Presbyopia is the loss of the eyes’ ability to focus on nearby objects. Presbyopia is often a natural part of aging and becomes most noticeable in a person’s early to mid-40s; continuing to worsen until around the age of 60.
Presbyopia is not a disease and can easily be treated with eyeglasses, contact lenses or vision correction surgery. It can complicate other common vision conditions such as farsightedness, nearsightedness and astigmatism.
Presbyopia develops gradually. You may notice these symptoms more often if you are tired or are in a room with dim lighting. Common symptoms of presbyopia include:
- Needing to hold reading martial far away to read more easily
- The need for more lighting when reading
- Blurred vision at normal reading distance
- Eyestrain or headaches after reading or doing close-up work
Presbyopia Risk Factors
According to the Mayo Clinic, certain risk factors can increase your likelihood of developing presbyopia, including:
- Age: Age is the greatest risk factor for presbyopia, and almost everyone experiences presbyopia to some degree after the age of 40.
- Other medical conditions: Being farsighted, diabetes, multiple sclerosis or cardiovascular diseases can increase risk of premature presbyopia.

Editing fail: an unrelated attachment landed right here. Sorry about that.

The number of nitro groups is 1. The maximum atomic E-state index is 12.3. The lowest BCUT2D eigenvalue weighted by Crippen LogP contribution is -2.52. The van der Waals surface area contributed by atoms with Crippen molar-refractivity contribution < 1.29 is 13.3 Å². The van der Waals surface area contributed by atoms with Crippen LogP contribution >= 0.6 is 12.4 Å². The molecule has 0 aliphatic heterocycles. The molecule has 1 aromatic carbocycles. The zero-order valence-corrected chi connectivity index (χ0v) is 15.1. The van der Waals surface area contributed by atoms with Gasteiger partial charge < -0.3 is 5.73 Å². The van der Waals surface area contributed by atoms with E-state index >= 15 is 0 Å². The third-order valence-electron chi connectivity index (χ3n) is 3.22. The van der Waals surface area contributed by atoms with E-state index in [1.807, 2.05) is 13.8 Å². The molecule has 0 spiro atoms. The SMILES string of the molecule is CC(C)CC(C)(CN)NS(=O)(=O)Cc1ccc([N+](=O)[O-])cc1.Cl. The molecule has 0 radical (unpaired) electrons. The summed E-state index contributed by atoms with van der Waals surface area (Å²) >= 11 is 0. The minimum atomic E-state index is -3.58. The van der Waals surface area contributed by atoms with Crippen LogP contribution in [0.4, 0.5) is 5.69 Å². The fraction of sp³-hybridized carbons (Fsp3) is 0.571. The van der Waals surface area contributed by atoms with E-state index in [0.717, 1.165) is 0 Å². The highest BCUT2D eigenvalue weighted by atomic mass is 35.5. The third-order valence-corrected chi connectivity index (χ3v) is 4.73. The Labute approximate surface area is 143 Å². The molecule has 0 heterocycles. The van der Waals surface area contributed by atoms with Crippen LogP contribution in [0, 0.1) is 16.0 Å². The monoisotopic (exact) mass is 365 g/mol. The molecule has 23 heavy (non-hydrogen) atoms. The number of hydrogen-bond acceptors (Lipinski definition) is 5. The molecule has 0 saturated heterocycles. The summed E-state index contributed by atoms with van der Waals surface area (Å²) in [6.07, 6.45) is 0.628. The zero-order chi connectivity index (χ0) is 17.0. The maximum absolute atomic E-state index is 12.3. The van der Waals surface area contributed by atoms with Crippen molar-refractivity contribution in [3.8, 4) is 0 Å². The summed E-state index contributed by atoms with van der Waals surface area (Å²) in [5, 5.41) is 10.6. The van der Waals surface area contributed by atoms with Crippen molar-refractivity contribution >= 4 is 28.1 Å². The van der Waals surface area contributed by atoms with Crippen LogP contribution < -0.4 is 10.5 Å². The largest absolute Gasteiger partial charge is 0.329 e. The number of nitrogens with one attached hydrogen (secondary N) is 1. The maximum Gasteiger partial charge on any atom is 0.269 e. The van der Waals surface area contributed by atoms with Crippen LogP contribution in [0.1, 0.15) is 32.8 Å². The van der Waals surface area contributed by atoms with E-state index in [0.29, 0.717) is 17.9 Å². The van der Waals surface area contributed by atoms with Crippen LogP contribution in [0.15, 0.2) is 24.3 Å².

- Drugs: Certain drugs, such as antidepressants, antihistamines and diuretics, can increase the chance of developing premature presbyopia.
While you can’t prevent presbyopia, there are everyday steps you can take to boost your eye health and decrease your risk for premature presbyopia, including:
- Adequate lighting to help reduce eye strain
- Get annual eye exams
- Eat a healthy, balanced diet containing leafy green vegetables
- Exercise daily
- Stay hydrated
- Limit alcohol
- Stop smoking
- Wear sunglasses to protect your eye tissue from harmful UV (ultraviolet) rays.
For more information about presbyopia, visit www.Mayoclinic.com.